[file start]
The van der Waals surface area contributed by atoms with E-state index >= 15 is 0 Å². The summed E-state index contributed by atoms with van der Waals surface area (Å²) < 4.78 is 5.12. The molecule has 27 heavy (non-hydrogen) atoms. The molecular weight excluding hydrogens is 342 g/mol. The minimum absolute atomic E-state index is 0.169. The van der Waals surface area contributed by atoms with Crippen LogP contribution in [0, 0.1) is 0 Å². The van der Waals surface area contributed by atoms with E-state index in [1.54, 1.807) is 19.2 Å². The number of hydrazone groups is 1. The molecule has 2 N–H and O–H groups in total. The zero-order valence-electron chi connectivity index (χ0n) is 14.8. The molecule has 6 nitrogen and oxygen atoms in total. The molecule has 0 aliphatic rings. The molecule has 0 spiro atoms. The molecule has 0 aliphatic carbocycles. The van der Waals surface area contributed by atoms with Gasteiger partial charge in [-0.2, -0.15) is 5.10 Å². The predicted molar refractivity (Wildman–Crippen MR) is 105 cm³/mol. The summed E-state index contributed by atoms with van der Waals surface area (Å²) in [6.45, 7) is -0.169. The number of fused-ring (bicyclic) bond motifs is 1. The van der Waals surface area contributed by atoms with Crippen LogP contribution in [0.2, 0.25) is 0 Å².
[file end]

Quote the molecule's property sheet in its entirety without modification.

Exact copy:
The van der Waals surface area contributed by atoms with E-state index >= 15 is 0 Å². The summed E-state index contributed by atoms with van der Waals surface area (Å²) < 4.78 is 5.12. The molecule has 27 heavy (non-hydrogen) atoms. The molecular weight excluding hydrogens is 342 g/mol. The minimum absolute atomic E-state index is 0.169. The van der Waals surface area contributed by atoms with Crippen LogP contribution in [0, 0.1) is 0 Å². The van der Waals surface area contributed by atoms with E-state index in [1.54, 1.807) is 19.2 Å². The number of hydrazone groups is 1. The molecule has 2 N–H and O–H groups in total. The zero-order valence-electron chi connectivity index (χ0n) is 14.8. The molecule has 6 nitrogen and oxygen atoms in total. The molecule has 0 aliphatic rings. The molecule has 0 spiro atoms. The molecule has 0 aliphatic carbocycles. The van der Waals surface area contributed by atoms with Gasteiger partial charge in [-0.2, -0.15) is 5.10 Å². The predicted molar refractivity (Wildman–Crippen MR) is 105 cm³/mol. The summed E-state index contributed by atoms with van der Waals surface area (Å²) in [6.45, 7) is -0.169. The number of fused-ring (bicyclic) bond motifs is 1. The van der Waals surface area contributed by atoms with Crippen LogP contribution in [0.2, 0.25) is 0 Å².